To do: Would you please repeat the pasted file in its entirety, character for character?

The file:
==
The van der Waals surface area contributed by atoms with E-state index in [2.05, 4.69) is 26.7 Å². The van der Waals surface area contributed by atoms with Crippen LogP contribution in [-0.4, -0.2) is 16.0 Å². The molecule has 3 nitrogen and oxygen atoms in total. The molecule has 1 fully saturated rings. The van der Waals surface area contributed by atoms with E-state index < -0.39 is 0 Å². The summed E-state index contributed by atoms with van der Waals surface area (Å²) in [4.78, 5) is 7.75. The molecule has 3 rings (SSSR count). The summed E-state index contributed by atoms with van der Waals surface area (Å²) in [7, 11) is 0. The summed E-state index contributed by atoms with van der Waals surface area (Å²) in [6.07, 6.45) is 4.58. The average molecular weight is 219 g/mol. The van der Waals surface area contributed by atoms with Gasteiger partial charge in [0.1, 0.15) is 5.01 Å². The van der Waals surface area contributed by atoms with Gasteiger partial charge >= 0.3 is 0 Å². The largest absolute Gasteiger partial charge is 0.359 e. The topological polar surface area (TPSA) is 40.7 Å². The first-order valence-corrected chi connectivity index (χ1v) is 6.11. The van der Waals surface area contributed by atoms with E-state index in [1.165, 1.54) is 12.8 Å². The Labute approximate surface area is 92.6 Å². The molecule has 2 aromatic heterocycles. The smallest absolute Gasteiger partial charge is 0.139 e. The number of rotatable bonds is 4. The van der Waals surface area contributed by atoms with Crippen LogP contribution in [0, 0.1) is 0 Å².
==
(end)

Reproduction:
The van der Waals surface area contributed by atoms with E-state index in [2.05, 4.69) is 26.7 Å². The van der Waals surface area contributed by atoms with Crippen LogP contribution in [-0.4, -0.2) is 16.0 Å². The molecule has 3 nitrogen and oxygen atoms in total. The molecule has 1 fully saturated rings. The van der Waals surface area contributed by atoms with E-state index < -0.39 is 0 Å². The summed E-state index contributed by atoms with van der Waals surface area (Å²) in [4.78, 5) is 7.75. The molecule has 3 rings (SSSR count). The summed E-state index contributed by atoms with van der Waals surface area (Å²) in [7, 11) is 0. The summed E-state index contributed by atoms with van der Waals surface area (Å²) in [6.07, 6.45) is 4.58. The average molecular weight is 219 g/mol. The van der Waals surface area contributed by atoms with Gasteiger partial charge in [0.1, 0.15) is 5.01 Å². The van der Waals surface area contributed by atoms with Gasteiger partial charge >= 0.3 is 0 Å². The largest absolute Gasteiger partial charge is 0.359 e. The topological polar surface area (TPSA) is 40.7 Å². The first-order valence-corrected chi connectivity index (χ1v) is 6.11. The van der Waals surface area contributed by atoms with E-state index in [1.165, 1.54) is 12.8 Å². The Labute approximate surface area is 92.6 Å². The molecule has 2 aromatic heterocycles. The smallest absolute Gasteiger partial charge is 0.139 e. The number of rotatable bonds is 4. The van der Waals surface area contributed by atoms with Crippen LogP contribution in [0, 0.1) is 0 Å².